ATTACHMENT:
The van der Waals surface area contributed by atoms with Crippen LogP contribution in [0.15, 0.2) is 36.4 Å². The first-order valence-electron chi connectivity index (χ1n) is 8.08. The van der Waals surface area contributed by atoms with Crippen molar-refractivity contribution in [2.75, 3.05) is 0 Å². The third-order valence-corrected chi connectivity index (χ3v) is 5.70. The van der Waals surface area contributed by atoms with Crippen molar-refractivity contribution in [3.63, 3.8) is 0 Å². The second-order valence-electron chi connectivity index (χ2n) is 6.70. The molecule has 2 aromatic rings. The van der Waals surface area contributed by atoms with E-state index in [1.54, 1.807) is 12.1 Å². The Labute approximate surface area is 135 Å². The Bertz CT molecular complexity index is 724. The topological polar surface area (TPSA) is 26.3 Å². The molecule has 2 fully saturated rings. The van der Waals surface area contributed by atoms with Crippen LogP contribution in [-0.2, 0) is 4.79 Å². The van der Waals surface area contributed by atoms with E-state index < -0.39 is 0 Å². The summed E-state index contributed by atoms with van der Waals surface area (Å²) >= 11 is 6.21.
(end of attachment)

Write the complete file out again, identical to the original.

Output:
The van der Waals surface area contributed by atoms with Crippen LogP contribution in [0.15, 0.2) is 36.4 Å². The first-order valence-electron chi connectivity index (χ1n) is 8.08. The van der Waals surface area contributed by atoms with Crippen molar-refractivity contribution in [2.75, 3.05) is 0 Å². The third-order valence-corrected chi connectivity index (χ3v) is 5.70. The van der Waals surface area contributed by atoms with Crippen molar-refractivity contribution in [3.63, 3.8) is 0 Å². The second-order valence-electron chi connectivity index (χ2n) is 6.70. The molecule has 2 aromatic rings. The van der Waals surface area contributed by atoms with E-state index in [1.54, 1.807) is 12.1 Å². The Labute approximate surface area is 135 Å². The Bertz CT molecular complexity index is 724. The topological polar surface area (TPSA) is 26.3 Å². The molecule has 2 fully saturated rings. The van der Waals surface area contributed by atoms with Crippen LogP contribution in [-0.2, 0) is 4.79 Å². The van der Waals surface area contributed by atoms with E-state index < -0.39 is 0 Å². The summed E-state index contributed by atoms with van der Waals surface area (Å²) >= 11 is 6.21.